This famous scene makes visible the destructive impact of prisonization - yet is ultimately much too fatalistic. The former prisoners I lived alongside at the halfway house were not defeated or resigned. To the contrary, they were as a group full of optimism, survivors well versed at innovating to make use of what is available and near at hand, no matter the circumstances. The prison hangover was one of many problems they struggled to overcome.

Consider again the vignette in the opening: Ty Kelley actively attempted to breakdown lingering feelings of enclosure by sleeping outside his bedroom. Walking the neighborhood was another way he worked to expand the range of space in which he felt comfortable. It was rare to see him at the halfway house after 7.30am, and he typically remained outside until the compulsory house dinner each weeknight evening. For Ty, walking the neighbourhood was a way to get more relaxed in the radical openness of life outside prison: “I’m used to my radius being - this whole street would be how big the prison would be.” He said. “So just picture, you’ve got all that extra radius. That’s a lot of radius. That’s all I’m adjusting to now, I’m adjusting to life now. So that’s why I be out and about.”  

When participants described lingering prison habits in interviews - eating standing up, for example, or showering in sandals - they typically looked back on the past to name idiosyncrasies that stand out because in hindsight they seem strange. These habits were often described in the past tense (ie. “I used to…”) and presented as signs of a tumultuous period following release. For just as people learn and adapt to their confinement – and are prisonized in the process - they continue to learn and adapt on the outside. At the halfway house, I watched people arrive from prison visibly overwhelmed but quickly grow more comfortable as time passed.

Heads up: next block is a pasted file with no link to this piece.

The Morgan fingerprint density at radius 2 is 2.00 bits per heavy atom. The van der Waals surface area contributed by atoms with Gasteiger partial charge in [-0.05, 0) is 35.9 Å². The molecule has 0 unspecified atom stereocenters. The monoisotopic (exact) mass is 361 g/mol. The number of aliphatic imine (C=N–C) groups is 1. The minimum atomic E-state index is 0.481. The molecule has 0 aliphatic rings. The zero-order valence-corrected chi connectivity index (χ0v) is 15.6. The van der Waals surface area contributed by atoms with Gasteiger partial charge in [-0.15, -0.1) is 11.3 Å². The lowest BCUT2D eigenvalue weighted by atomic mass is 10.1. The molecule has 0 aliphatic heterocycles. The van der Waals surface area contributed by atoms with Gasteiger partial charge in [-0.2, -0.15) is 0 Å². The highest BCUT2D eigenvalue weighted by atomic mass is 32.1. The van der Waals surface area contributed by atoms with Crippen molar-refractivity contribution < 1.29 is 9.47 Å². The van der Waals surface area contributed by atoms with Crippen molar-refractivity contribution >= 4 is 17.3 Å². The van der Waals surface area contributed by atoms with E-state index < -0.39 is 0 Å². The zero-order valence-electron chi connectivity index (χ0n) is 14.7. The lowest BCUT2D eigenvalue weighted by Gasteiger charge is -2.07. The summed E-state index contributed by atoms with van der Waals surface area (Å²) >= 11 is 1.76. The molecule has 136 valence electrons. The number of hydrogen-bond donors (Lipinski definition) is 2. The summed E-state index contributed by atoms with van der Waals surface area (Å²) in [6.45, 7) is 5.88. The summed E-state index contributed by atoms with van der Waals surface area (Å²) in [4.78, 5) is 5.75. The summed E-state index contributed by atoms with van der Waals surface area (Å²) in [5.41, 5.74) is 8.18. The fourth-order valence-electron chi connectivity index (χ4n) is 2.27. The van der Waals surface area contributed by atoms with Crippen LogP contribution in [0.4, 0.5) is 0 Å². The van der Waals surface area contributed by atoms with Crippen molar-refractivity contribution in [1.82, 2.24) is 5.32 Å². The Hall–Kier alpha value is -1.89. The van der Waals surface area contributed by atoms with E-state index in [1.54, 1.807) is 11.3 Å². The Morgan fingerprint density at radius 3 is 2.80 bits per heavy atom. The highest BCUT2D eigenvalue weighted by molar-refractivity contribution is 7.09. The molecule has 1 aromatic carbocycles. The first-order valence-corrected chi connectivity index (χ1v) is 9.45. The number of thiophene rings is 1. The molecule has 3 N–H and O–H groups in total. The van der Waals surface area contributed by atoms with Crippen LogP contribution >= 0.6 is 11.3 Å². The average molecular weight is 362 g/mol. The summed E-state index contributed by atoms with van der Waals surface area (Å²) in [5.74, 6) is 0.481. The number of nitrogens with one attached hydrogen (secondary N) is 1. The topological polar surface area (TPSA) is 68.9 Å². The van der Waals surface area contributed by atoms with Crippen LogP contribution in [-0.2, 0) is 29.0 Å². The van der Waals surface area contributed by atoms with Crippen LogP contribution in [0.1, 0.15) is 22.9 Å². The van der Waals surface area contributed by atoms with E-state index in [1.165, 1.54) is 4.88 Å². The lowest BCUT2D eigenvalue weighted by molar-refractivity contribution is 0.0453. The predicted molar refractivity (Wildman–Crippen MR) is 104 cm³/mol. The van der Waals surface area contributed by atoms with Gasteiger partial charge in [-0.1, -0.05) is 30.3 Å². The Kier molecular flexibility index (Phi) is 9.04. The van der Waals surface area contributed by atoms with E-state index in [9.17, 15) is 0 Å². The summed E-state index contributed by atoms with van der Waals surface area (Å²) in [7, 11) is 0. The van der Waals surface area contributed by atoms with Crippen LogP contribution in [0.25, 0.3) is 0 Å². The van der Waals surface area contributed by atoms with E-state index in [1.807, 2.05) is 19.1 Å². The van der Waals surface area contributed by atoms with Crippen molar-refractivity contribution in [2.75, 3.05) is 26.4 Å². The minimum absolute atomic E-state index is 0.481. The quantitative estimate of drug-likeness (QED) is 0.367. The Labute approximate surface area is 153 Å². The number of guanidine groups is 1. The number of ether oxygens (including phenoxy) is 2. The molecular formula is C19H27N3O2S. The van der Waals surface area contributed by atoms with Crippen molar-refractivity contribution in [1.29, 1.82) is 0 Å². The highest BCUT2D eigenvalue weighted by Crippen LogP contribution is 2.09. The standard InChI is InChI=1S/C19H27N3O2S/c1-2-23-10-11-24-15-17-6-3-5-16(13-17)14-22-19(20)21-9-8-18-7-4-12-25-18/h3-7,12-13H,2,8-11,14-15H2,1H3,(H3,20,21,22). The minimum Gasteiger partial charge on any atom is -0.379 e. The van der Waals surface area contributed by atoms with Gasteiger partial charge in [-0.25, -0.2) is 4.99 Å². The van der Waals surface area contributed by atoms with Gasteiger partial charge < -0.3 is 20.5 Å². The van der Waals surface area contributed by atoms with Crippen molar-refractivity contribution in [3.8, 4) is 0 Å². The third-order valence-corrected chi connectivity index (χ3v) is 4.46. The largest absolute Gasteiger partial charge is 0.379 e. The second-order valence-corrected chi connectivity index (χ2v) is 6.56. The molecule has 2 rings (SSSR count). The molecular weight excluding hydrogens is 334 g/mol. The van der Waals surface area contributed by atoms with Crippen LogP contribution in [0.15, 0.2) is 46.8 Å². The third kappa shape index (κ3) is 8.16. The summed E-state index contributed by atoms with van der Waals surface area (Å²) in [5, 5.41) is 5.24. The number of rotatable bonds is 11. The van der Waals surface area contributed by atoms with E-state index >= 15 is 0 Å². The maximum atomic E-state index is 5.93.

The many hurdles people face leaving prison are confronted as part of sudden, anxiety-inducing shifts in social location. In the period after release, getting used to the basic routines of interaction in new environments can be a major obstacle. Former prisoners do not respond to these problems passively, but continue to learn and modify their practice as they navigate the demands of the world outside. In the midst of a stream of challenges posed by rocky reentry transitions – finding a place to live, getting a job, rebuilding family relationships - they are asked to fundamentally re-evaluate their embodiment and way of being in the world.

This post is based on the article Free but Still Walking the Yard: Prisonization and the Problems of Reentry, which can be read here: http://journals.sagepub.com/doi/abs/10.1177/0891241617737814 

logo The Comparative Penology Group is led by Dr Ben Crewe and his research team who, since 2016, have been working on a five-year project titled: 'Penal policymaking and the prisoner experience: a comparative analysis'.

The research is based in England & Wales, and Norway, and involves four inter-related studies of (a) penal policymaking and the penal field (b) the experience of entry into and release from custody (c) the daily experiences of female prisoners and imprisoned sex offenders, and (d) prisoners in the most secure parts of each jurisdiction's prison system.

This project is funded by the European Research Council (ERC).